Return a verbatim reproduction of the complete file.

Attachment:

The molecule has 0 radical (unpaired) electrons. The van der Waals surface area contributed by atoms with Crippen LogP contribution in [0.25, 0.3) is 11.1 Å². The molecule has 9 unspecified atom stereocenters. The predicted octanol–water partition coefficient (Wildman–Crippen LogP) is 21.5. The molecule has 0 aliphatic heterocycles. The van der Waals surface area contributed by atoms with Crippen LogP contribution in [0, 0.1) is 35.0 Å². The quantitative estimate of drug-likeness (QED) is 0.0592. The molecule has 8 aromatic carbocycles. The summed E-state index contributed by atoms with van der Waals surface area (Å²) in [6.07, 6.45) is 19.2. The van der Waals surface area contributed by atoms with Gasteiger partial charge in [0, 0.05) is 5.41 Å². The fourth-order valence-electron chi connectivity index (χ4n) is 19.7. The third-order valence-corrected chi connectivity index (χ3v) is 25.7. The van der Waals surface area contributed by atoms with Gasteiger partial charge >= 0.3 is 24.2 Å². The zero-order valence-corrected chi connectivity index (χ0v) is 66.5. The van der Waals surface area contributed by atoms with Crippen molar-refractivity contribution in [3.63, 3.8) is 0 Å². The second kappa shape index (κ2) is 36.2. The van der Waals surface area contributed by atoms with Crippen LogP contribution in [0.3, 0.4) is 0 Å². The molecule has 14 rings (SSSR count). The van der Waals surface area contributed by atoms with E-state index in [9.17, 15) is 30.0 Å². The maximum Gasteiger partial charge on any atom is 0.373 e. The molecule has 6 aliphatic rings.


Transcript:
The molecule has 0 radical (unpaired) electrons. The van der Waals surface area contributed by atoms with Crippen LogP contribution in [0.25, 0.3) is 11.1 Å². The molecule has 9 unspecified atom stereocenters. The predicted octanol–water partition coefficient (Wildman–Crippen LogP) is 21.5. The molecule has 0 aliphatic heterocycles. The van der Waals surface area contributed by atoms with Crippen LogP contribution in [0, 0.1) is 35.0 Å². The quantitative estimate of drug-likeness (QED) is 0.0592. The molecule has 8 aromatic carbocycles. The summed E-state index contributed by atoms with van der Waals surface area (Å²) in [6.07, 6.45) is 19.2. The van der Waals surface area contributed by atoms with Gasteiger partial charge in [0, 0.05) is 5.41 Å². The fourth-order valence-electron chi connectivity index (χ4n) is 19.7. The third-order valence-corrected chi connectivity index (χ3v) is 25.7. The van der Waals surface area contributed by atoms with Gasteiger partial charge >= 0.3 is 24.2 Å². The zero-order valence-corrected chi connectivity index (χ0v) is 66.5. The van der Waals surface area contributed by atoms with Crippen molar-refractivity contribution in [3.63, 3.8) is 0 Å². The second kappa shape index (κ2) is 36.2. The van der Waals surface area contributed by atoms with Crippen LogP contribution in [0.3, 0.4) is 0 Å². The molecule has 14 rings (SSSR count). The van der Waals surface area contributed by atoms with E-state index in [9.17, 15) is 30.0 Å². The maximum Gasteiger partial charge on any atom is 0.373 e. The molecule has 6 aliphatic rings.